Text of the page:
Qualified employee stock options receive tax preference treatment under I.R.C. §§ 421 and 422. An employee granted qualified stock options may acquire the employer's stock at below-market prices without realizing taxable income either when the option is granted or when it is exercised. An employee who holds the stock for at least three years and meets the other requirements of §§ 421 and 422 may defer all tax liability until ultimate sale or disposition of the stock. I.R.C. §§ 422(a)(1) -(2), 422(b)(1)-(7). Upon final disposition, income or gain is measured by the difference between what the employee paid for the stock (the option price at time of exercise) and the amount realized upon final disposition. The gain is taxed at long-term capital gains rates.
To prevent excessive deferment of tax liability under §§ 421 and 422 through qualified stock options and other tax preference items, Congress enacted Internal Revenue Code §§ 56 and 57. The minimum tax provisions of § 56 apply to a stock option's "bargain element."
Section 57(a)(6) defines the bargain element as "the amount by which the fair market value of the share at the time of exercise exceeds the option price." The parties in this case disagree on the fair market value of the stock at the time the Johnsons exercised their options.
The Johnsons argue that the fair market value of the stock was actually much lower than the New York Stock Exchange price because Mattel's illegal practices had artificially inflated the market. A lower fair market value would have lowered the amount of minimum tax the Johnsons owe under § 56.
Neither the legislative history of § 57(a)(6) nor the applicable Treasury Regulations specify how fair market value is to be determined. Treasury Regulation 1.57-1(f) (1978) provides only that fair market value is to be determined "as of the date the option is exercised."
Although the stock exchange price generally is the best indicator of fair market value, United States v. Cartwright, 411 U.S. 546, 551, 93 S.Ct. 1713, 1716, 36 L.Ed.2d 528 (1973), courts have recognized limited exceptions to this general principle when no open market exists. See Seas Shipping Co. v. Commissioner, 371 F.2d 528 (2d Cir.), cert. denied, 387 U.S. 943, 87 S.Ct. 2076, 18 L.Ed.2d 1330 (1967); MacDonald v. Commissioner, 230 F.2d 534 (7th Cir. 1956); Heiner v. Crosby, 24 F.2d 191 (3d Cir. 1928); Phillips v. United States, 12 F.2d 598 (W.D. Pa. 1926), rev'd on other grounds, 24 F.2d 195 (3d Cir. 1928); Walter v. Duffy, 287 F. 41 (3d Cir. 1923).
In arguing that this case should be treated as an exception, the Johnsons rely on the Board of Tax Appeals's decision in Wallis Tractor Co. v. Commissioner, 3 B.T.A. 981 (1926). The Johnsons' reliance on Wallis Tractor is misplaced. Although, in that case, the shares were traded on the Chicago Stock Exchange, a syndicate, by fixing the price and by determining who was eligible to buy, actually controlled the entire market for the shares. In contrast, an active and unrestricted market for Mattel stock existed. Here, when the options were exercised, many willing buyers and sellers actively traded Mattel stock on the New York Stock Exchange. The Johnsons were always free to sell their stock at the exchange price.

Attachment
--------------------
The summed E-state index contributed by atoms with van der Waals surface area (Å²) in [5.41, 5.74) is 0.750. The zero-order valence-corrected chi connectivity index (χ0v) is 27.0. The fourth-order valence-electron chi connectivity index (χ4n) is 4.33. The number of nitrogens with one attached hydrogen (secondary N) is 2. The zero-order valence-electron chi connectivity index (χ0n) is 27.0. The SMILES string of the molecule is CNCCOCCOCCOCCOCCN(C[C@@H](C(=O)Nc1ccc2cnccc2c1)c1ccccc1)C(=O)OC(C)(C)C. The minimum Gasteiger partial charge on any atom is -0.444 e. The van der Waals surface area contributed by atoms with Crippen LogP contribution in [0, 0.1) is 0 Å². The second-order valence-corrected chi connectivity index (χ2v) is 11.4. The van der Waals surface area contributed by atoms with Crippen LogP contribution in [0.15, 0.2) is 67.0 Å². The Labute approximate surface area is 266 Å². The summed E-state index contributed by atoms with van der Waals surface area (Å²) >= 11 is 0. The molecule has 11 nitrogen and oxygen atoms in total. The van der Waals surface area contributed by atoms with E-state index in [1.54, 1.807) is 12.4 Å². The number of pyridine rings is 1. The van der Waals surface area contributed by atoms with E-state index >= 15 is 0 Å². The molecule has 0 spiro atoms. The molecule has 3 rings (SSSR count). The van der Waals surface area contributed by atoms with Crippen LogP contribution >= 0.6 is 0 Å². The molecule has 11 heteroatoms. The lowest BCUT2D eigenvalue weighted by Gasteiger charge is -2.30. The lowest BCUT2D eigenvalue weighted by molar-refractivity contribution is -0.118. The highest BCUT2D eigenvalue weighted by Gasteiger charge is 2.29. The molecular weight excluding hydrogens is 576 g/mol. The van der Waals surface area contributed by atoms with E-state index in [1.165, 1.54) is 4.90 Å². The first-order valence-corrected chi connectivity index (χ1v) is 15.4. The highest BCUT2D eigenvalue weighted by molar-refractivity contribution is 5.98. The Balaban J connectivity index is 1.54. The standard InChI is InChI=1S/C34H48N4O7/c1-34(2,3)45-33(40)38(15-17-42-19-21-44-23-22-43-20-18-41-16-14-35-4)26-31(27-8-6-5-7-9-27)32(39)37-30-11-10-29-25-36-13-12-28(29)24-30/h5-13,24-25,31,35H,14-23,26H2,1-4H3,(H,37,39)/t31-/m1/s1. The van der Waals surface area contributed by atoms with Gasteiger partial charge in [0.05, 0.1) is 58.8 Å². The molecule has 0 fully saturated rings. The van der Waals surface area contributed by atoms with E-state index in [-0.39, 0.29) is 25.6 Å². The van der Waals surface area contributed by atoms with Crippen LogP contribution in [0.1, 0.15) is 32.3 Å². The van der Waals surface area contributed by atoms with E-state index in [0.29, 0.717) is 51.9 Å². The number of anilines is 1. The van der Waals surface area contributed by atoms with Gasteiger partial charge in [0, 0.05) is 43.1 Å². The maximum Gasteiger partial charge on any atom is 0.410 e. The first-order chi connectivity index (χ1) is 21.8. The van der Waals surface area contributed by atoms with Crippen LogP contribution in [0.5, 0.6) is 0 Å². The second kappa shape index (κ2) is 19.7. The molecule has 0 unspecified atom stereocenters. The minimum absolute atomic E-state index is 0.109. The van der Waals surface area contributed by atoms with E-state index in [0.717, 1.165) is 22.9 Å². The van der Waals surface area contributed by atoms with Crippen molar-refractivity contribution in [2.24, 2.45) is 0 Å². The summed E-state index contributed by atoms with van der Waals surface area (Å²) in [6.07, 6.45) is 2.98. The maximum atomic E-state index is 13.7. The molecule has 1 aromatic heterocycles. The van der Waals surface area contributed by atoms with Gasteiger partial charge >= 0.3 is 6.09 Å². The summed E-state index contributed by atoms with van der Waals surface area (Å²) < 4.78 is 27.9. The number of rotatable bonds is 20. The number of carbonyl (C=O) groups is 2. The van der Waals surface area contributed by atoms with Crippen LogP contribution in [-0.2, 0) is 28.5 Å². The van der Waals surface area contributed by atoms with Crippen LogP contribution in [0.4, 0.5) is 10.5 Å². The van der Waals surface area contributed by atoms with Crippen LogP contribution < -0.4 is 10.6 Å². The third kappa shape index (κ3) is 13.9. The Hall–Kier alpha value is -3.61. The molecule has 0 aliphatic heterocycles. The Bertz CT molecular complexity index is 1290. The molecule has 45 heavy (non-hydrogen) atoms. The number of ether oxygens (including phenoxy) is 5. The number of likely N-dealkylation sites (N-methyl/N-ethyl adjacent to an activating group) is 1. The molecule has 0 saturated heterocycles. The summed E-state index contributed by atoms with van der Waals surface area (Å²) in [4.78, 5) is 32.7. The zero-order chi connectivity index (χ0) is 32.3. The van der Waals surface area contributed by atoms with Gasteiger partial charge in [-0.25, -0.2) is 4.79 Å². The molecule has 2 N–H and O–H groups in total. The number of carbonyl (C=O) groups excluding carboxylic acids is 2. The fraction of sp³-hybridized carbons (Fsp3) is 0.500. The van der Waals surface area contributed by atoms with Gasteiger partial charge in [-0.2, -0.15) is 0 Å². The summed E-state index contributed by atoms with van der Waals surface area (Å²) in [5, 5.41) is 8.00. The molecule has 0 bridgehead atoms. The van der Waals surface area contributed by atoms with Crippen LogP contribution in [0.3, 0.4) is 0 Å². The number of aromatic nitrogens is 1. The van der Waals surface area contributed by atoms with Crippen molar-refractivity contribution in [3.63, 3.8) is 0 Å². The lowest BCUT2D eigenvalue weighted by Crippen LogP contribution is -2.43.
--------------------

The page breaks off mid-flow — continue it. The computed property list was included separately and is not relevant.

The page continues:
In Kolom v. Commissioner, 644 F.2d 1282 (9th Cir.), cert. denied, ___ U.S. ___, 102 S.Ct. 548, 70 L.Ed.2d 412 (1981), this court recently held that a restriction imposed on stock by § 16(b) of the Securities Exchange Act of 1934 did not affect the determination of the stock's fair market value for purposes of assessing a minimum tax under I.R.C. § 56 when employee stock options are exercised. Section 16(b) required Kolom, an officer and director, to turn over to the corporation any profits realized upon sale of the stock within six months of the option's exercise date. We upheld the Commissioner's position that the fair market value of the stock was its mean price on the New York Stock Exchange on the date of the option's exercise. After pointing out that § 16(b) had no demonstrable effect upon the market value of the shares, we observed that "[s]ection 16(b) affects only the seller's ability to keep the profits after disposing of the stock, not the marketability of the stock itself." 644 F.2d at 1289.
Section 16(b) of the Securities Exchange Act of 1934 provides in part:
For the purpose of preventing the unfair use of information which may have been obtained by such beneficial owner, director, or officer by reason of his relationship to the issuer, any profit realized by him from any purchase and sale, or any sale and purchase, of any equity security of such issuer . . . within any period of less than six months . . . shall inure to and be recoverable by the issuer . . . .
15 U.S.C. § 78p(b).
Kolom shows a strong preference for using the stock exchange price as the fair market value of shares in determining the amount of minimum tax under I.R.C. §§ 56 and 57(a)(6). The case for using the exchange price is even stronger here than in Kolom. There § 16(b) would have required the taxpayer to surrender to the corporation part of the market price (the profits) had he sold the shares within six months of the option's exercise date. Here, the Johnsons are entitled to the full proceeds of any sale, although they would have lost long-term capital gains treatment had they sold their stock within three years of the option's exercise date. As a practical matter, undisclosed information concerning securities laws violations did not affect the price the Johnsons could have obtained for their Mattel stock on the dates they exercised their options.